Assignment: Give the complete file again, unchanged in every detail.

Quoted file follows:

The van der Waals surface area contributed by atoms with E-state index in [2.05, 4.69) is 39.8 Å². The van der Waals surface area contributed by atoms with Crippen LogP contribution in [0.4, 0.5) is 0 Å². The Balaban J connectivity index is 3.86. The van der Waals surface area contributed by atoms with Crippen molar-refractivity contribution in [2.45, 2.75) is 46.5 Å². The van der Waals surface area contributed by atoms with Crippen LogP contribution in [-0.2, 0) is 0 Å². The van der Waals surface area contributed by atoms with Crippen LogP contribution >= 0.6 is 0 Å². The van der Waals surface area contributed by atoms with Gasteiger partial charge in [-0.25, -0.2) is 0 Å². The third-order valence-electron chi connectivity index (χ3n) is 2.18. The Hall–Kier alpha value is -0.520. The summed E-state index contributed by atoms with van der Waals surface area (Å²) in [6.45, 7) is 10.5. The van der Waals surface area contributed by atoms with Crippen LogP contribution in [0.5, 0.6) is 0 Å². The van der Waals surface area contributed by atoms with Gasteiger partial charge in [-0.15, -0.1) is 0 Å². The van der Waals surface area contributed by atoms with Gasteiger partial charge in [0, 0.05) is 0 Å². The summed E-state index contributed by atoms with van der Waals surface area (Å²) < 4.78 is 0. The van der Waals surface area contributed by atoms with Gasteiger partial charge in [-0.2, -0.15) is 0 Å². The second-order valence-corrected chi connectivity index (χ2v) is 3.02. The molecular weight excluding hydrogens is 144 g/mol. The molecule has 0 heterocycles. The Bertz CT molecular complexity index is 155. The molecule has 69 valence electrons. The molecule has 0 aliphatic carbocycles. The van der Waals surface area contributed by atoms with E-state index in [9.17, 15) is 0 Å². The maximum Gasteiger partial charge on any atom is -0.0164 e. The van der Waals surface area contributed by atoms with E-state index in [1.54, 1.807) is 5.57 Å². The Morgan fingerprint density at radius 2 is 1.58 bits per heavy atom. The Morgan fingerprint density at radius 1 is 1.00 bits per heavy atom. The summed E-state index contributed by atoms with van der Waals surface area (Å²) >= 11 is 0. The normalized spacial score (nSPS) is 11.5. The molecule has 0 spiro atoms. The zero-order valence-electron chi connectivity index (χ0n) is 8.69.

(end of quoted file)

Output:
The van der Waals surface area contributed by atoms with E-state index in [2.05, 4.69) is 39.8 Å². The van der Waals surface area contributed by atoms with Crippen LogP contribution in [0.4, 0.5) is 0 Å². The Balaban J connectivity index is 3.86. The van der Waals surface area contributed by atoms with Crippen molar-refractivity contribution in [2.45, 2.75) is 46.5 Å². The van der Waals surface area contributed by atoms with Crippen LogP contribution in [-0.2, 0) is 0 Å². The van der Waals surface area contributed by atoms with Crippen LogP contribution >= 0.6 is 0 Å². The van der Waals surface area contributed by atoms with Gasteiger partial charge in [-0.25, -0.2) is 0 Å². The third-order valence-electron chi connectivity index (χ3n) is 2.18. The Hall–Kier alpha value is -0.520. The summed E-state index contributed by atoms with van der Waals surface area (Å²) in [6.45, 7) is 10.5. The van der Waals surface area contributed by atoms with Crippen LogP contribution in [0.5, 0.6) is 0 Å². The van der Waals surface area contributed by atoms with Gasteiger partial charge in [-0.15, -0.1) is 0 Å². The van der Waals surface area contributed by atoms with Gasteiger partial charge in [0, 0.05) is 0 Å². The summed E-state index contributed by atoms with van der Waals surface area (Å²) < 4.78 is 0. The van der Waals surface area contributed by atoms with Gasteiger partial charge in [-0.2, -0.15) is 0 Å². The second-order valence-corrected chi connectivity index (χ2v) is 3.02. The molecular weight excluding hydrogens is 144 g/mol. The molecule has 0 heterocycles. The Bertz CT molecular complexity index is 155. The molecule has 69 valence electrons. The molecule has 0 aliphatic carbocycles. The van der Waals surface area contributed by atoms with E-state index in [9.17, 15) is 0 Å². The maximum Gasteiger partial charge on any atom is -0.0164 e. The van der Waals surface area contributed by atoms with E-state index in [1.54, 1.807) is 5.57 Å². The Morgan fingerprint density at radius 2 is 1.58 bits per heavy atom. The Morgan fingerprint density at radius 1 is 1.00 bits per heavy atom. The summed E-state index contributed by atoms with van der Waals surface area (Å²) >= 11 is 0. The normalized spacial score (nSPS) is 11.5. The molecule has 0 spiro atoms. The zero-order valence-electron chi connectivity index (χ0n) is 8.69.